Every local variable declaration declares only one variable: declarations such as let a = 1, b = 2; are not used.

// bad
let a = 1, b = 2, c = 3;
// good
let a = 1;
let b = 2;
let c = 3;

Use single quotes, not double quotes

Ordinary string literals are delimited with single quotes ('), rather than double quotes (").

Tip: if a string contains a single quote character, consider using a template string to avoid having to escape the quote.

// bad
let directive = "No identification of self or mission."
// bad
let saying = 'Say it ain\u0027t so.';
// good
let directive = 'No identification of self or mission.';
// good
let saying = `Say it ain't so`;

A final note

As I said in the beginning, these are not mandates. Google is just one of many tech giants, and these are just recommendations.

That said, it is interesting to look at the style recommendations that are put out by a company like Google, which employs a lot of brilliant people who spend a lot of time writing excellent code.

You can follow these rules if you want to follow the guidelines for ‘Google compliant source code’ — but, of course, plenty of people disagree, and you’re free to brush any or all of this off.

I personally think there are plenty of cases where Airbnb’s spec is more appealing than Google’s. No matter the stance you take on these particular rules, it is still important to keep stylistic consistency in mind when write any sort of code.

Original article here.


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Why SQL is beating NoSQL, and what this means for the future of data

2018-03-29 - By 

After years of being left for dead, SQL today is making a comeback. How come? And what effect will this have on the data community?

Since the dawn of computing, we have been collecting exponentially growing amounts of data, constantly asking more from our data storage, processing, and analysis technology. In the past decade, this caused software developers to cast aside SQL as a relic that couldn’t scale with these growing data volumes, leading to the rise of NoSQL: MapReduce and Bigtable, Cassandra, MongoDB, and more.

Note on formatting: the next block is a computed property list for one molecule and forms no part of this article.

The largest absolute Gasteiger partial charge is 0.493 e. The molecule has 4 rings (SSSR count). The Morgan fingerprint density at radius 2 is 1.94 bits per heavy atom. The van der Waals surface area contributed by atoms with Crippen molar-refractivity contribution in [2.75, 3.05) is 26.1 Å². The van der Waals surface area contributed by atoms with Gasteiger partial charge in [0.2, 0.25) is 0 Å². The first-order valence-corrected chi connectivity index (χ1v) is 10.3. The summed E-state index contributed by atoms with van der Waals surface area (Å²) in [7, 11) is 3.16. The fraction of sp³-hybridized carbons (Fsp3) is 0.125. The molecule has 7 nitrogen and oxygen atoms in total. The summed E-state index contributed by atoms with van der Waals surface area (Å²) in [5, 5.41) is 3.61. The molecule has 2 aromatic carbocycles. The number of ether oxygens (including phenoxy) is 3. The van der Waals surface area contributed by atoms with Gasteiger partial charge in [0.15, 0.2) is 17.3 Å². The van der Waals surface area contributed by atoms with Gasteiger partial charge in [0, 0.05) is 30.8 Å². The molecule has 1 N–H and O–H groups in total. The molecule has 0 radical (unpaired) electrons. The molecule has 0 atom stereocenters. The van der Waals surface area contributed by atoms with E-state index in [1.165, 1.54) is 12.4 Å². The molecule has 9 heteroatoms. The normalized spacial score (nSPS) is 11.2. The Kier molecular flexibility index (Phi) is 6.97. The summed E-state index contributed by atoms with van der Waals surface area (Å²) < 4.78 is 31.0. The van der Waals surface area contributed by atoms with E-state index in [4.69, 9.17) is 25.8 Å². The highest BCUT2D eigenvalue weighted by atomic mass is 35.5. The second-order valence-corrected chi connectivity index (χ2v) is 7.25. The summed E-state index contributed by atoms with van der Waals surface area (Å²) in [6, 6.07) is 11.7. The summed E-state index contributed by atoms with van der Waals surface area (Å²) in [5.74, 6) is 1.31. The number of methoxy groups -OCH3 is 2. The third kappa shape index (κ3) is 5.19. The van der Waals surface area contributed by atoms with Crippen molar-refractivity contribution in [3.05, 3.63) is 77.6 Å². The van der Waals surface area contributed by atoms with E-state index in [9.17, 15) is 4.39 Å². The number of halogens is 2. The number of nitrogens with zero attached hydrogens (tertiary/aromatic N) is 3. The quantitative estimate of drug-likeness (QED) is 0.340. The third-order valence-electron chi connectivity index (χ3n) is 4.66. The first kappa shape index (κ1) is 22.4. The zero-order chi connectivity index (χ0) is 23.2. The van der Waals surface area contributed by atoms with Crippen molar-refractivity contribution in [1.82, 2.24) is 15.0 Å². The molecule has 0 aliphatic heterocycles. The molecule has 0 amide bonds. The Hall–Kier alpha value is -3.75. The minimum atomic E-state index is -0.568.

Yet today SQL is resurging. All of the major cloud providers now offer popular managed relational database services: e.g., Amazon RDSGoogle Cloud SQLAzure Database for PostgreSQL (Azure launched just this year). In Amazon’s own words, its PostgreSQL- and MySQL-compatible database Aurora database product has been the “fastest growing service in the history of AWS”. SQL interfaces on top of Hadoop and Spark continue to thrive. And just last month, Kafka launched SQL support. Your humble authors themselves are developers of a new time-series database that fully embraces SQL.

In this post we examine why the pendulum today is swinging back to SQL, and what this means for the future of the data engineering and analysis community.


Part 1: A New Hope

To understand why SQL is making a comeback, let’s start with why it was designed in the first place.

Our story starts at IBM Research in the early 1970s, where the relational database was born. At that time, query languages relied on complex mathematical logic and notation. Two newly minted PhDs, Donald Chamberlin and Raymond Boyce, were impressed by the relational data model but saw that the query language would be a major bottleneck to adoption. They set out to design a new query language that would be (in their own words): “more accessible to users without formal training in mathematics or computer programming.”

Read the Full article here.

 


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Tools I Wish I Had Known About When I Started Coding

2018-03-15 - By 

In the tech world, there are thousands of tools that people will tell you to use. How are you supposed to know where to start?